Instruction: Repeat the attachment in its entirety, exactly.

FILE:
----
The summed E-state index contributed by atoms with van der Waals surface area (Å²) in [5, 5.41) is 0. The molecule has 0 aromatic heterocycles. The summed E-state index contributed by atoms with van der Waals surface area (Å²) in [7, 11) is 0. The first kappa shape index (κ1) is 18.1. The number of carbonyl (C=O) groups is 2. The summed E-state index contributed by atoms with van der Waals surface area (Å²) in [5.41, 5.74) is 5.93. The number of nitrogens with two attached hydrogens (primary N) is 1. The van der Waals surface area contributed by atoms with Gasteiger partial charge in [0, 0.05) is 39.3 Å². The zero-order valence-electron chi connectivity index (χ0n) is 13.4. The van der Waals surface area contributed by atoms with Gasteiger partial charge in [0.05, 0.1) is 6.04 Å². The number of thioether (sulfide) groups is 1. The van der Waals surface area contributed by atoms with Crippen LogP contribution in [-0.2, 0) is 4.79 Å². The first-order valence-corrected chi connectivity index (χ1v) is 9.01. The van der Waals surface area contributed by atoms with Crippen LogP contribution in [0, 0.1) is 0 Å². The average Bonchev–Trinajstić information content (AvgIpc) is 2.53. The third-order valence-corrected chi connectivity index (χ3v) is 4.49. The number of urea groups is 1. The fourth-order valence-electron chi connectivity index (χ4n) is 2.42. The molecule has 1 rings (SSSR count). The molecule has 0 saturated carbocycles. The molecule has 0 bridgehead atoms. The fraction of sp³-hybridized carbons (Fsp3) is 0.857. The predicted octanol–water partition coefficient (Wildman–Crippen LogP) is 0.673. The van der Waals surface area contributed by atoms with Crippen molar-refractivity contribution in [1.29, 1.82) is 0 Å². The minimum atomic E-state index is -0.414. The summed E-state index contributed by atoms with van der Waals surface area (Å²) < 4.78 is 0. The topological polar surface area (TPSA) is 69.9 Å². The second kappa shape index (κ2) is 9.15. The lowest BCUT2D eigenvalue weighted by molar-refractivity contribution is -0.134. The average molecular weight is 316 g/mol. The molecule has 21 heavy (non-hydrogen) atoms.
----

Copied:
The summed E-state index contributed by atoms with van der Waals surface area (Å²) in [5, 5.41) is 0. The molecule has 0 aromatic heterocycles. The summed E-state index contributed by atoms with van der Waals surface area (Å²) in [7, 11) is 0. The first kappa shape index (κ1) is 18.1. The number of carbonyl (C=O) groups is 2. The summed E-state index contributed by atoms with van der Waals surface area (Å²) in [5.41, 5.74) is 5.93. The number of nitrogens with two attached hydrogens (primary N) is 1. The van der Waals surface area contributed by atoms with Gasteiger partial charge in [0, 0.05) is 39.3 Å². The zero-order valence-electron chi connectivity index (χ0n) is 13.4. The van der Waals surface area contributed by atoms with Gasteiger partial charge in [0.05, 0.1) is 6.04 Å². The number of thioether (sulfide) groups is 1. The van der Waals surface area contributed by atoms with Crippen LogP contribution in [-0.2, 0) is 4.79 Å². The first-order valence-corrected chi connectivity index (χ1v) is 9.01. The van der Waals surface area contributed by atoms with Crippen LogP contribution in [0, 0.1) is 0 Å². The average Bonchev–Trinajstić information content (AvgIpc) is 2.53. The third-order valence-corrected chi connectivity index (χ3v) is 4.49. The number of urea groups is 1. The fourth-order valence-electron chi connectivity index (χ4n) is 2.42. The molecule has 1 rings (SSSR count). The molecule has 0 saturated carbocycles. The molecule has 0 bridgehead atoms. The fraction of sp³-hybridized carbons (Fsp3) is 0.857. The predicted octanol–water partition coefficient (Wildman–Crippen LogP) is 0.673. The van der Waals surface area contributed by atoms with Crippen molar-refractivity contribution in [1.29, 1.82) is 0 Å². The minimum atomic E-state index is -0.414. The summed E-state index contributed by atoms with van der Waals surface area (Å²) < 4.78 is 0. The topological polar surface area (TPSA) is 69.9 Å². The second kappa shape index (κ2) is 9.15. The lowest BCUT2D eigenvalue weighted by molar-refractivity contribution is -0.134. The average molecular weight is 316 g/mol. The molecule has 21 heavy (non-hydrogen) atoms.